Thanks for the quick reply! Out of interest how much did you pay to get over the border? Just want to make sure I dont get ripped off!

Also, you said you were about to give up...what would you have done if you did give up? Back track and organize the crossing with an agency/tour?

Certainly going to be an adventure!

Anonymous said...

Heading to Altai in about 3 weeks and I've had some difficulties getting through and understanding all the permits and registrations, even with my basic Russian. Thank you so much for this awesome and very informing article!!
James

Mike & Jen said...

James,

Glad it helped! Good luck jumping through all the hoops....

-Jen

sophie van caenegem said...

Hi Mike and Jen,

Thanks for putting this info online, very helpful! we are now in Barnaul and will go to Gorno Altaisk this week to get the registration. Then we'll also cross the border to Mongolia.

We'll be travelling for a year through Asia but just started two weeks ago in Russia. If you're interested in our website: www.sophieandjorisinasia.org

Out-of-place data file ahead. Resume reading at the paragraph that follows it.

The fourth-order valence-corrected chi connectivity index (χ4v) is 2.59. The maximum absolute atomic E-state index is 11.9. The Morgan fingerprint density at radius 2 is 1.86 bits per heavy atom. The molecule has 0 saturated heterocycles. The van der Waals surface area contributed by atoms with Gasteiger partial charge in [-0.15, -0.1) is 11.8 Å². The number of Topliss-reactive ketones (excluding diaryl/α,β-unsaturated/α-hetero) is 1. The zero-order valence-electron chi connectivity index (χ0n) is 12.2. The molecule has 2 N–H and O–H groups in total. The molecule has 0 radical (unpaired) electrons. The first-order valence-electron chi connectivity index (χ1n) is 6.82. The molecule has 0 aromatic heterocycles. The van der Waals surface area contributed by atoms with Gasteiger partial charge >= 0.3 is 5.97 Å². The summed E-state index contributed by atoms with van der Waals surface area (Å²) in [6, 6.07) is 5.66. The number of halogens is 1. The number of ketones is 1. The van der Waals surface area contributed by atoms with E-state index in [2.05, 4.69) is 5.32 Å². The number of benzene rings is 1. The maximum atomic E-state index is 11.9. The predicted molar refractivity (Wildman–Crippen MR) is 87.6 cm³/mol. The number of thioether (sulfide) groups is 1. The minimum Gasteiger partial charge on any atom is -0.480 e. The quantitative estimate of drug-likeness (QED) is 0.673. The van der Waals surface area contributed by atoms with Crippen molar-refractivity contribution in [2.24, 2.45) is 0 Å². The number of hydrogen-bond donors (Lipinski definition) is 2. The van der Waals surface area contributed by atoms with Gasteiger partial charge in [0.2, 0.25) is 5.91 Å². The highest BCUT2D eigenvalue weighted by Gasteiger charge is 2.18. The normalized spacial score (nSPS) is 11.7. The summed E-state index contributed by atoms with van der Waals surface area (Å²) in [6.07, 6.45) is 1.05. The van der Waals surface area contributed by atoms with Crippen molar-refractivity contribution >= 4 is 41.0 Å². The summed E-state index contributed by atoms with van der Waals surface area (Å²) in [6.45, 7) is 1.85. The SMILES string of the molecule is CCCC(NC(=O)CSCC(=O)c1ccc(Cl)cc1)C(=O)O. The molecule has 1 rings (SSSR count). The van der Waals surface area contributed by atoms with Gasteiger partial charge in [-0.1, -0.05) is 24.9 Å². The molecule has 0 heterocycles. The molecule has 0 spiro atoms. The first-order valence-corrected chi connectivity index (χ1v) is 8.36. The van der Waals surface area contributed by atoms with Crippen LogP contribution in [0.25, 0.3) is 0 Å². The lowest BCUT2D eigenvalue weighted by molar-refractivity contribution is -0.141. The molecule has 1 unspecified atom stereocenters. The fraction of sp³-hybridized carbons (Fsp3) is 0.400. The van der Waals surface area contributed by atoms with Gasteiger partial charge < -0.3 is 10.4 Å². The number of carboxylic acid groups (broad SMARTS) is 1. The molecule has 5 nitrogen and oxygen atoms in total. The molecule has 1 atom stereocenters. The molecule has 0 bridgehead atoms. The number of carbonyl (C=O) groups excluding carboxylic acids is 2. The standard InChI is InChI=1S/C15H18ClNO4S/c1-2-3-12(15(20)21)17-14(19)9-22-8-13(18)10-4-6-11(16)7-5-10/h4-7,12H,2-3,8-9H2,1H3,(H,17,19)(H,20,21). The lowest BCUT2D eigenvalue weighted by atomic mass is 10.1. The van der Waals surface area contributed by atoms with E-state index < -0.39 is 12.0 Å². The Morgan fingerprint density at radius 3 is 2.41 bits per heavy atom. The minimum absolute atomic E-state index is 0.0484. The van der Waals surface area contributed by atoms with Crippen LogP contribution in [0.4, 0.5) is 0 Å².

Greetings! Sophie & Joris

steve waters said...

Note that the Aguna Travel Agency has changed rooms and is now at #313 in the same building. An adult registration costs 400r, with 200r for a child. Do you need it? Tough question. We got checked leaving Kosh-Agach and as we weren't going to Mongolia, it was useful. It was also the only registration stamp we had due to sleeping in the van everynight. We didn't mention we were heading to Tuva!

Anonymous said...

Hi,
Looks like some things have changed meanwhile.
Aguna travel agency doesnt seem to exist any more.
The Altai registration also doesnt seem to exist any more. The people in ovid didnt Know what it is.
We passed the tashanta border supersmooth without the Altai registration. The only thing we had was a registration from Omsk where we actually stayed for three weeks, and One Hotel registration from gorno altaisk.
On the border, they said it is possible to cross with the bikes when you make it to the mongolian side (25 km) until 6 pm. It was late aftetnoon when we got to the russian side, so they organized a car that brought us across the border.